“A tetrachromat is a woman who can see four distinct ranges of color, instead of the three that most of us live with. … A true tetrachromat has another type of cone in between the red and green — somewhere in the orange range — and its 100 shades theoretically would allow her to see 100 million different colors. …Mrs. Hogan can look out the windows of her Mount Washington home and tell the relative depths and silting of the three rivers at the Point by discerning the subtle differences in their shades.

    “I have a very hard time even giving names to colors because I see so many other colors inside them,” she said.

    Dr. Neitz, who conducts his research with his wife Maureen, said only women have the potential for super color vision. He estimated that 2 percent to 3 percent of the world’s women may have the kind of fourth cone that lies smack between the standard red and green cones, which could give them a colossal range.

    About 8 percent of the world’s men have color deficiency, which is the term vision researchers prefer to color blindness. Most of them inherit two red or two green cones along with the standard blue cone, making it impossible for them to distinguish between red and green peppers, or tell how well-done a steak is, or pick out matching clothes.”

  4. Doug Ross

    What I need is someone who will come to my home and sort my navy blue and black socks and pants for me. My wife patiently answers my frequent question: “Are these blue or black?”

    1. Norm Ivey

      I feel your pain. I have three pair of pants that all look the same to me, but my wife insists they are three separate colors ranging from khaki to gray. Last time I was formally checked, I had moderate red-green and mild blue-yellow deficiencies. Other than dressing funny the only time it’s been an issue is when I was working in a check printing plant in West Columbia. There were certain colors of check stock I could not tell the difference between, and I often had to ask my proofreader to check the color before I ran the job.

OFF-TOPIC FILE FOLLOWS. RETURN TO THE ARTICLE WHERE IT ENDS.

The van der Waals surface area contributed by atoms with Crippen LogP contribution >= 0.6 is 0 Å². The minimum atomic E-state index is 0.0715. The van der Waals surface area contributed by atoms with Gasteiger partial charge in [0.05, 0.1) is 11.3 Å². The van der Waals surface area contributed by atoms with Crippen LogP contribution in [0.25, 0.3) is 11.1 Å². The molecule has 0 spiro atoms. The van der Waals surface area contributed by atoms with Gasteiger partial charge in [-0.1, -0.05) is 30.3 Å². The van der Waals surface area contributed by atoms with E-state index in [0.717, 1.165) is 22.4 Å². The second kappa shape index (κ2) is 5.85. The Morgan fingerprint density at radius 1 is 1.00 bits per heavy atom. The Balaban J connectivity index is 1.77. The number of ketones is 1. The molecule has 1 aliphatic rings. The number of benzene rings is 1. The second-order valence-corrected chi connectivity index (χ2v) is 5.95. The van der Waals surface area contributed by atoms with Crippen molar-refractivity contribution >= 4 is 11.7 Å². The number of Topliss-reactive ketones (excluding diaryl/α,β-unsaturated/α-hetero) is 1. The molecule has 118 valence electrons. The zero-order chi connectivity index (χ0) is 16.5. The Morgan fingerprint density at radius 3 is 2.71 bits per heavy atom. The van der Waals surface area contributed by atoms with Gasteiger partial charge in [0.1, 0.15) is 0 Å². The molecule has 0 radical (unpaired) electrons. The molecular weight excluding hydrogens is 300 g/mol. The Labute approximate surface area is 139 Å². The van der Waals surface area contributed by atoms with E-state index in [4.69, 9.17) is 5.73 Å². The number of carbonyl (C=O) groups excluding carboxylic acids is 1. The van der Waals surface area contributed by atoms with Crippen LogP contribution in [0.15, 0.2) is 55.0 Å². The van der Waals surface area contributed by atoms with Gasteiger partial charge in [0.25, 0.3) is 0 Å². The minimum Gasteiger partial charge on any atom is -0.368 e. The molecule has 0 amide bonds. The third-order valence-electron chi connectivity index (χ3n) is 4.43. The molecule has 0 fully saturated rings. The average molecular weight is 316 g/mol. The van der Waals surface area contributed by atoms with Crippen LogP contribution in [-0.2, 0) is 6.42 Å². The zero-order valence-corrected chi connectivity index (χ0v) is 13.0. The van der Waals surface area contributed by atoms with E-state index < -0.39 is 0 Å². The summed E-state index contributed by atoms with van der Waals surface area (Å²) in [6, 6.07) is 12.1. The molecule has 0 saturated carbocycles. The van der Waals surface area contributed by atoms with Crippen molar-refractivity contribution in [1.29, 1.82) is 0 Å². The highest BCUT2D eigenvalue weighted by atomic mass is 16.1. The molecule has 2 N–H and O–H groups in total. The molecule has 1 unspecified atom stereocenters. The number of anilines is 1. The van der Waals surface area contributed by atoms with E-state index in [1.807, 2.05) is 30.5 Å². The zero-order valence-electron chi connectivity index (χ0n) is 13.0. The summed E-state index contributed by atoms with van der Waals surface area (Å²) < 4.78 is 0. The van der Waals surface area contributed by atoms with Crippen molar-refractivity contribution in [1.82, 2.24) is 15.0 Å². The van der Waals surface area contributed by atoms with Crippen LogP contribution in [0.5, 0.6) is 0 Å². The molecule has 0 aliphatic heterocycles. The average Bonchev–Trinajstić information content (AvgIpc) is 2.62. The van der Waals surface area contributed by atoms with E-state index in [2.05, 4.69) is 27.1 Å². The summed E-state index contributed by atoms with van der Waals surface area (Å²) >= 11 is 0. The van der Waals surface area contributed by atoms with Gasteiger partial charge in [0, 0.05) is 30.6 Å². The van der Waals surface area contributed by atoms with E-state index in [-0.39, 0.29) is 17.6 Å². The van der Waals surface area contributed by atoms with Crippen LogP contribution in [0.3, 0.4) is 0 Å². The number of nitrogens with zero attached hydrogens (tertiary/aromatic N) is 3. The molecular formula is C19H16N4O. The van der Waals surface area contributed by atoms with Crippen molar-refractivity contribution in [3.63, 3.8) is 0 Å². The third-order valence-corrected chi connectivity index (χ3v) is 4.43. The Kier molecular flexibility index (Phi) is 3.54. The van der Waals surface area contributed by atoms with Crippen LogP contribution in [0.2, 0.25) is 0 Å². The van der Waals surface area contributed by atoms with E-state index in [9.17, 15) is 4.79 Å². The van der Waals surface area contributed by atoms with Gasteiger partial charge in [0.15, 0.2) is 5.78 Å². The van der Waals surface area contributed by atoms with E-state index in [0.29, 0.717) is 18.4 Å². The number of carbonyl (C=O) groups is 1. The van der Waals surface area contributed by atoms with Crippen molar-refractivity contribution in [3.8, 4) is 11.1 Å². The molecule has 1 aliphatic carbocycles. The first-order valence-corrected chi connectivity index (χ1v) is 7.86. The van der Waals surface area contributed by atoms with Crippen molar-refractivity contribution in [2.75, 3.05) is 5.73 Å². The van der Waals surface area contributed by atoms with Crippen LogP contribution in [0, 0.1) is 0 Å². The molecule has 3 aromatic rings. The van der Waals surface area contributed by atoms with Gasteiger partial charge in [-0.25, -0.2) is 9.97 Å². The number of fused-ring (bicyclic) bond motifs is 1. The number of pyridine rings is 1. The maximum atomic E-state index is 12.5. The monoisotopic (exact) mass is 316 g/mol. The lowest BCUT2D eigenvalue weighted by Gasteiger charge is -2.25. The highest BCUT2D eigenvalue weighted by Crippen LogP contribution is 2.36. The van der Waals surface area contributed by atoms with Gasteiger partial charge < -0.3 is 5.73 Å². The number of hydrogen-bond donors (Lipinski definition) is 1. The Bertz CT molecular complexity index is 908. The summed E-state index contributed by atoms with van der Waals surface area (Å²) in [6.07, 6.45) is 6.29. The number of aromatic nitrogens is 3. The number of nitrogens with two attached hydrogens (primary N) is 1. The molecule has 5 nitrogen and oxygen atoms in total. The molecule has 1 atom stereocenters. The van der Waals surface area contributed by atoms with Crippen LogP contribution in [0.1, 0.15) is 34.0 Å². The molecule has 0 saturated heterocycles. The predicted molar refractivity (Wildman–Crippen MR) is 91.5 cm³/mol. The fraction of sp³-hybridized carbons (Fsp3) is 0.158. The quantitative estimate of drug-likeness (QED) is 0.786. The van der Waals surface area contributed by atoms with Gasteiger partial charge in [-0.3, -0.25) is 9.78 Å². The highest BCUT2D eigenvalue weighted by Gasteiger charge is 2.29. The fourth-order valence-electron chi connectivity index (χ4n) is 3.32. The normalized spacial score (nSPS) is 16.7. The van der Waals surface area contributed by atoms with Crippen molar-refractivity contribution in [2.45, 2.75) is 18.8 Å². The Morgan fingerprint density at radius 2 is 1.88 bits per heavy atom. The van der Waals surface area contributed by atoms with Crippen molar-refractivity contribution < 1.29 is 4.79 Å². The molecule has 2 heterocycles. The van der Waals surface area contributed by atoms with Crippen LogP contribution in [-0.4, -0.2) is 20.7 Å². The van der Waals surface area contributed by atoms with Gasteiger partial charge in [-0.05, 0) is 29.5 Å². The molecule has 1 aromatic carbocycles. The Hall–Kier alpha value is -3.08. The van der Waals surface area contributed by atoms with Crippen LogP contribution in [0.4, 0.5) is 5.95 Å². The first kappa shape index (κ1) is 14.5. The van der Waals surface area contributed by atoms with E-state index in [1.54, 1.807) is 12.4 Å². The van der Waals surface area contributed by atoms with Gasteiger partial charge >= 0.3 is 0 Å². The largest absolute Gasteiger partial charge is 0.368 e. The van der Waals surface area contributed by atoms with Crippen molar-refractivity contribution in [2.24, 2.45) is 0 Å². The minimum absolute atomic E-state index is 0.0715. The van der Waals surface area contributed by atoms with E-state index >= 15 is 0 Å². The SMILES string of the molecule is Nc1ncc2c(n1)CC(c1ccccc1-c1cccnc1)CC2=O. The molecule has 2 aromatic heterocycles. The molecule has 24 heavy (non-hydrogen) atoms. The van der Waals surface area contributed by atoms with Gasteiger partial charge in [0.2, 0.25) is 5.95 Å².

Here’s a quick online test. I got 1/8 correct. I’m not taking a stance on the color of the dress.

      1. Doug Ross

        8 for 8 on the color test. Thanks, Norm. I did get smart and buy navy socks that have a light blue line sewn into the toe.

      1. Brad Warthen Post author

        That’s what I do. I buy these thick, black cotton socks from Burlington. They call them “Cotton Fluffies,” but I buy them anyway.

        They’re like sweat socks, but I get away with wearing them with dress shoes. Very comfortable.

        I buy them in batches, so that all I have to do is put together pairs from that batch, without bothering to try to match them because they all match!

        Except the last time I ordered them, they screwed me up. I bought two packages of three pairs each. One pair was the regular size. The other pair was longer — like, completely over the calf.

        So when I’m going to put away my socks, I have to pick up three at a time, and roll together the two that are the right length.

        But I still don’t have to strain my eyes trying to make colors match…

        When these get faded to charcoal gray and start to lose their stretch, I’ll order six new pair and turn these into rags.

        It’s a good system…

    1. Brad Warthen Post author

      WHITE, white, white! Big white teeth. Run, run, run! Aaaah! Red! Too much red! That’s supposed to be on the inside! Aaaah….

      That was about it.

    2. Norm Ivey

      Although good color perception would have benefited the caveman by allowing him to more easily identify beasts that may be camouflaged in the jungle, I’m sure he was happy Raquel’s fur bikini, even in black and white.